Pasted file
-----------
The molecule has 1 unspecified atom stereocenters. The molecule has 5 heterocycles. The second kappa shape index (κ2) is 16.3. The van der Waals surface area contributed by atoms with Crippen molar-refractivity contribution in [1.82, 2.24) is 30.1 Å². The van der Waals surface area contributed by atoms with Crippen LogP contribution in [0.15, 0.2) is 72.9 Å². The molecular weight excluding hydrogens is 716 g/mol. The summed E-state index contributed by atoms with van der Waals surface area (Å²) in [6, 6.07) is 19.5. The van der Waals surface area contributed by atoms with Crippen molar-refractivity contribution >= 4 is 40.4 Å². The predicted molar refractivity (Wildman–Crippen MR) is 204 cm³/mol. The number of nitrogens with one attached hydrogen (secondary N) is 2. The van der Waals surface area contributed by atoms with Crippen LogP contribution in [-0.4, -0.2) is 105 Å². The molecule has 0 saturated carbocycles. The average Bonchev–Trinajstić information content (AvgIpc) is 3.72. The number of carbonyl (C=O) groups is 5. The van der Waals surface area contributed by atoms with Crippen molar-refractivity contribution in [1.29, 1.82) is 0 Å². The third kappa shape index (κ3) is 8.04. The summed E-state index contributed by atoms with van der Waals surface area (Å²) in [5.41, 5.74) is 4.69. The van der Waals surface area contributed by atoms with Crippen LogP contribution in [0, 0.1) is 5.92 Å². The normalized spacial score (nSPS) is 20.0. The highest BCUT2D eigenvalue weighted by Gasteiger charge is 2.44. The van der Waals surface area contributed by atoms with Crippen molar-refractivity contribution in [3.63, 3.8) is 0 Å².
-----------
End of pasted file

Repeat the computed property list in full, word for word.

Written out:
The molecule has 1 unspecified atom stereocenters. The molecule has 5 heterocycles. The second kappa shape index (κ2) is 16.3. The van der Waals surface area contributed by atoms with Crippen molar-refractivity contribution in [1.82, 2.24) is 30.1 Å². The van der Waals surface area contributed by atoms with Crippen LogP contribution in [0.15, 0.2) is 72.9 Å². The molecular weight excluding hydrogens is 716 g/mol. The summed E-state index contributed by atoms with van der Waals surface area (Å²) in [6, 6.07) is 19.5. The van der Waals surface area contributed by atoms with Crippen molar-refractivity contribution >= 4 is 40.4 Å². The predicted molar refractivity (Wildman–Crippen MR) is 204 cm³/mol. The number of nitrogens with one attached hydrogen (secondary N) is 2. The van der Waals surface area contributed by atoms with Crippen LogP contribution in [-0.4, -0.2) is 105 Å². The molecule has 0 saturated carbocycles. The average Bonchev–Trinajstić information content (AvgIpc) is 3.72. The number of carbonyl (C=O) groups is 5. The van der Waals surface area contributed by atoms with Crippen molar-refractivity contribution in [1.29, 1.82) is 0 Å². The third kappa shape index (κ3) is 8.04. The summed E-state index contributed by atoms with van der Waals surface area (Å²) in [5.41, 5.74) is 4.69. The van der Waals surface area contributed by atoms with Crippen LogP contribution in [0, 0.1) is 5.92 Å². The normalized spacial score (nSPS) is 20.0. The highest BCUT2D eigenvalue weighted by Gasteiger charge is 2.44. The van der Waals surface area contributed by atoms with Crippen molar-refractivity contribution in [3.63, 3.8) is 0 Å².